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How can I do an inverse ARP lookup in Windows and/or Linux? Say that I have the MAC address of wireless access point which is up and running in the network, but I forgot it's IP address?

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    I know I'd get flamed with this if I put it as an answer: experts-exchange.com/Networking/Q_20279274.html – Jeffrey Aug 25 '09 at 20:08
  • @Jeffrey - Just mark it as a community wiki - And if the referrer is not google the link is useless anyway. – BinaryMisfit Aug 25 '09 at 20:10
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    You're right - that site really is the devil. – Jeffrey Aug 25 '09 at 20:12
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    I believe the term is 'reverse arp', rather than inverse, you might have more luck searching with this. – Dentrasi Aug 25 '09 at 20:15
  • I thought so too, but reverse arp is something else. It's asking the network what your own IP is (replaced by DHCP) – Bart van Heukelom Aug 26 '09 at 12:56
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The easiest way to do this is to ping the broadcast address (ping -b [broadcast address) on your subnet (often .255), and then dump your arp table (arp -a on Linux), and you should find the MAC of the machine, along with its IP.

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    Why the -b? On osx -b specifies an interface to bind to – mist Jul 28 '14 at 9:25
  • @mist -b is required on Linux to ping broadcast, but not on OSX – Znarkus Dec 27 '15 at 10:46
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    Broadcast pings don't always work. I offer another solution in my answer. – Jonathan J Feb 27 '18 at 19:35
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arping2 has an example arping-scan-net.sh which finds the IP address of a given mac address in a given network subnet. It works by scanning each ip address, so It works when broadcast pings are discarded (a very common situation)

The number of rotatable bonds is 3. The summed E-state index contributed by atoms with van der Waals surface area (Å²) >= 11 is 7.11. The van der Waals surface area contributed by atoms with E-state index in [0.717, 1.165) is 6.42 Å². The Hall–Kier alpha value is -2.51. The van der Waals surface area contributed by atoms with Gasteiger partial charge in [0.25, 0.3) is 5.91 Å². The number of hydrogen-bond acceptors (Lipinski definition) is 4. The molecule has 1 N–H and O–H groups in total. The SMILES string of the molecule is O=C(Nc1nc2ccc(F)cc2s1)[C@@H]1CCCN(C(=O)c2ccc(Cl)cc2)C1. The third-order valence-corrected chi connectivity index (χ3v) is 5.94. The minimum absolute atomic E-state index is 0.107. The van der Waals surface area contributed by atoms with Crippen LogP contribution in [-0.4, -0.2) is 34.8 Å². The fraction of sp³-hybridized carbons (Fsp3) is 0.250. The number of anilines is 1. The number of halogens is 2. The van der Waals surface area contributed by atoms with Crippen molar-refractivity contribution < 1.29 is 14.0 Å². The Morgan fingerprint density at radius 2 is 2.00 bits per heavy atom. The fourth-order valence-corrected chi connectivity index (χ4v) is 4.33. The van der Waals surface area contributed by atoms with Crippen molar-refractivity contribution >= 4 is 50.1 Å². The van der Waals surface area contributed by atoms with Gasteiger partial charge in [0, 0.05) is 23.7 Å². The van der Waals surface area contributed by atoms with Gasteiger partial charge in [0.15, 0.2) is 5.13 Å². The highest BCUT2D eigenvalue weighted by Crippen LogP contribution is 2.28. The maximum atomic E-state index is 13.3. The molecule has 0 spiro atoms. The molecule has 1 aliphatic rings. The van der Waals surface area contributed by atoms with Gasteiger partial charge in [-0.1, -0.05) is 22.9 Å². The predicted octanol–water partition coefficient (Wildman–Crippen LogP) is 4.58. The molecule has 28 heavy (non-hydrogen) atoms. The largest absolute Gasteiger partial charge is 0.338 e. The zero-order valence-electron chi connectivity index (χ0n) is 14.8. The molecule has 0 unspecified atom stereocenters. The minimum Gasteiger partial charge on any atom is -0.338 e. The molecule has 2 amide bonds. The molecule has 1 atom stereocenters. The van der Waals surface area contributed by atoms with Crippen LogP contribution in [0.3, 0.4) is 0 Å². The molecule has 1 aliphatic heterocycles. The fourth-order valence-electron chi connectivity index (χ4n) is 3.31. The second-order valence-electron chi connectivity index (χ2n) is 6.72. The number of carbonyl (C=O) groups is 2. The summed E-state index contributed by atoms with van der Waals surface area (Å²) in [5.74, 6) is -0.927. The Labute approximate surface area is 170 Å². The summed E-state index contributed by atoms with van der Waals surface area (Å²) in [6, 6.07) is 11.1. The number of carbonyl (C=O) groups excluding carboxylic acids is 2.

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  • The method provided in arping-scan-net.sh loops through IP addresses and invokes arping -A -q -c 1 -T 192.168.0.$i $TARGET_MAC which is timewise equivalent to pinging the given IP address. Is there any way to resolve IP address from given MAC with one utility invocation? – dma_k Dec 4 '19 at 15:48
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Also you can use nmap this is utility for network discovery, in Ubuntu you can simply install it from command line: apt-get install nmap For ping scan network use: nmap -sP xx.xx.xx.xx/yy as a result you find all hosts in network. You can use other scan technics (if host not respond to ICMP ping) for scanning the network.

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From a bad, bad place, written by scraig84:

Typically you would need to find it on one of your machine's arp tables. If there is a router in your network, this is usually the most central place to gather that type of info. On a cisco router, the command is "show arp" - it will give you a listing of the MAC addresses and their corresponding IP address. On a windows box, from a DOS prompt you can type "arp -a" to see similar output.

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Pinging the broadcast address only works for those things that respond to a broadcast ping, and not everything does. Another approach is to ping every address in the subnet, then review the ARP table.

In Windows, you can do this with:

for /l %i in (1,1,254) do ping -n 1 -w 50 192.168.0.%i

Basically, you are running ping in a 'for' loop. The arguments are thus:

  • /l -- causes 'for' to loop
  • %i -- incrementing variable
  • (start, increment, end) -- the start, increment, and ending values
  • -n -- number of packets to send
  • -w -- time in milliseconds to wait for a reply

After that completes, you can review the ARP table with

arp -a

Kind of a "brute force" method, but it works using existing tools. This usually will resolve hosts that don't respond to ping, as well.

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